Wednesday, July 15, 2009

What Are You Looking For?

Often when I attend writers conferences the first question I am asked is, “What are you looking for?” You’d think I’d have it down by now. That succinct but illuminating response that perfectly describes my tastes and hopefully reveals a little wit and personality. But I find that the answer I give varies each time, and that I’m rarely satisfied with it. New ideas I’ve never considered before fly from my mouth. For example, “I’d like a post-apocalyptic cookbook. Sort of a Paula Dean meets Bladerunner concept.” What? My God, I think, What am I looking for?

Over the years, my response to this question has varied from, “a lusty beach read,” to “meticulously researched historical fiction” to “a fast-paced international thriller” to “anything with an animal in it that makes me cry.” I’ve described myself as a lover of magical realism, a die-hard romantic, and a sports-junkie. And, to be fair, all are true. One reason I love my job is I’m able to read across several genres and learn about a breadth of diverse subjects. My projects have included mysteries, literary biographies, spirituality and self-help, and even an illustrated gift book.

I like mixing it up. It keeps my work fresh and fun, but I can understand how this might make it more difficult for writers to know which projects are right for me. I have an agent friend who is fond of saying, “How can I know what I’m looking for until I’ve seen it?” Fair enough, I think, but can’t we be any more helpful? Is it possible to give a more accurate idea of what we agents do and don’t want without being Negative Nancys?

Well, the answer might be no, but I’m going to give it a shot. Here are a few items on my current wish list:

1. Mystery novels that break free from being purely genre books by incorporating a particularly fascinating setting, or historical research, or a unique plot twist. A perfect example from my list is Rebecca Cantrell’s A Trace of Smoke. I loved the book’s setting (1931 Berlin), and was also intrigued by the heroine’s situation – that she was a crime reporter writing under a man’s pen name. I wanted to know more about her life.

2. Novels that hit that sweet spot between commercial and literary fiction. By this I mean well-crafted stories with strong plots. Beautiful prose isn’t enough. There must be a gripping story, filled with tension, emotion and suspense. Think Audrey Niffenegger’s The Time Traveler’s Wife.

3. Sophisticated Young Adult Novels with the potential to cross over and attract an adult audience. I am mainly interested in contemporary settings and protagonists in the 12-16 yr age range.

4. Lively, fun nonfiction that feels edgy and current. I would love to find a strong pop culture or pop reference title. I want quirky! Of particular interest are Do It Yourself titles that might explore topics such as home brewing, urban farming, etc.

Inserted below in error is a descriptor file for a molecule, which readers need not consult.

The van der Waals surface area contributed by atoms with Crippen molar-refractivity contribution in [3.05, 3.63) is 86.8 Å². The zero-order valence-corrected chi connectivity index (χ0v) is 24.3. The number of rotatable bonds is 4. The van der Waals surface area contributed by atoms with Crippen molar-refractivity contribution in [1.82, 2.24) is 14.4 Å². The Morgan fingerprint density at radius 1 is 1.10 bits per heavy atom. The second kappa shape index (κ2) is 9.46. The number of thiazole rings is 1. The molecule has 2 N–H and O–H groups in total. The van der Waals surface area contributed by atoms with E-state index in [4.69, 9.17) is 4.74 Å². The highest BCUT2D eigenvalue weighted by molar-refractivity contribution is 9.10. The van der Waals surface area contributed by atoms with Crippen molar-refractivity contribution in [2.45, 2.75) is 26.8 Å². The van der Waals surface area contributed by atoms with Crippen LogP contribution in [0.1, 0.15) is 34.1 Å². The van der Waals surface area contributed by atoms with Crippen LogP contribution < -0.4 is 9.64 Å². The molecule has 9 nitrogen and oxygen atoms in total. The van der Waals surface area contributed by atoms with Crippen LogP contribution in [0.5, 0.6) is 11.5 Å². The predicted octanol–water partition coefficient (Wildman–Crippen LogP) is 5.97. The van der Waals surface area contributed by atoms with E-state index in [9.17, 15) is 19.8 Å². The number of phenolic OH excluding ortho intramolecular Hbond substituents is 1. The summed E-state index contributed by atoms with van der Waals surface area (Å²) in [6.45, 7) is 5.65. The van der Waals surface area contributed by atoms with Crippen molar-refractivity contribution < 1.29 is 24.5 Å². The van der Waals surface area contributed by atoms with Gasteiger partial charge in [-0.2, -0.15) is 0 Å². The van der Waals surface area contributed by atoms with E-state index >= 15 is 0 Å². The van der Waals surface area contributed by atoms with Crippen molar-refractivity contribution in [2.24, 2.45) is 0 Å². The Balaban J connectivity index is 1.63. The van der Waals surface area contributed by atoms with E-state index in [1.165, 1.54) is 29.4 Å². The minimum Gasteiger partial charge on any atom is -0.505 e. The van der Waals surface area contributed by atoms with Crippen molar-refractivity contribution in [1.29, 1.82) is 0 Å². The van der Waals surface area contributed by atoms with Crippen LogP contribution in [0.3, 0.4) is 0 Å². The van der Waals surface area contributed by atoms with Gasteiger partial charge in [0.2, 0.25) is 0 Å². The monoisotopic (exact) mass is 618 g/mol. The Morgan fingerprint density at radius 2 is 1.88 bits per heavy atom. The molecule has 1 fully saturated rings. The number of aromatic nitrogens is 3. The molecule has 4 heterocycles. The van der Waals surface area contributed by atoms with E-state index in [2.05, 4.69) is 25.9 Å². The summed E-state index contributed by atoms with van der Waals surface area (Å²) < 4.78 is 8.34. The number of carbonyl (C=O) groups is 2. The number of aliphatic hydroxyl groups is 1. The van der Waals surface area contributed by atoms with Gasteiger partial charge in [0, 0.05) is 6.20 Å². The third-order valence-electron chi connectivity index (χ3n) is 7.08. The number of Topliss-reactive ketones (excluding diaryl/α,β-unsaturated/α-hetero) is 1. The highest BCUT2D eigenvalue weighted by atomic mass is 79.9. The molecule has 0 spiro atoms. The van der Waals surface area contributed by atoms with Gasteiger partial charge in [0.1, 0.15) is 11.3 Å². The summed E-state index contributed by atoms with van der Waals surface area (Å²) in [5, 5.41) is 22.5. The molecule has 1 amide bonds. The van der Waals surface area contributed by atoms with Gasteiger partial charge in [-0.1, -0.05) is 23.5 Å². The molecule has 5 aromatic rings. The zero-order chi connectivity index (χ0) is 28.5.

5. Serious nonfiction with a strong intellectual bent. I’m looking for authors who are experts in their field. Award-winning journalists, college professors, notable scientists… I would welcome projects with academic origins as long as they have enough accessibility and commercial appeal to attract a broad mainstream audience. Think Malcolm Gladwell or Jon Krakauer.

And a few items on my Desperately Seeking Not to Receive This list:

1. Any fiction that could be described as “quiet.” As Cormac McCarthy proves, literary fiction can be big, loud and tough like any other genre. I’m not seeking major pyrotechnics, but I should feel drawn into a strong story within the first ten pages. No flowery prose please. Lyrical is okay, flowery is not.

2. “Misery Memoirs.” Examples of memoirs I love are Don’t Lets Go to the Dogs Tonight and Reading Lolita in Tehran.

3. Thrillers with plots based on terrorism or American politics. No hardened cops, FBI or CIA agents who team up with beautiful young protégés, please.

4. Fantasy. I’m facing the truth; it’s just not for me. Unless you’ve written something bleak and fascinating and post-apocalyptic like The Hunger Games, the Handmaid’s Tale or Never Let Me Go. In that case, I want to sign you immediately.

5. Novels from an animal’s perspective. I have one on my list that I love, and I’m not seeking any more. I do love animals though, and wouldn’t mind more nonfiction about them!

Please note that the items on this list are subject to change, and through our handy new blog I’ll try to keep everyone posted while avoiding reporting every fleeting whim (Vampires in Tudor-Stuart England). Thanks for reading and till next time!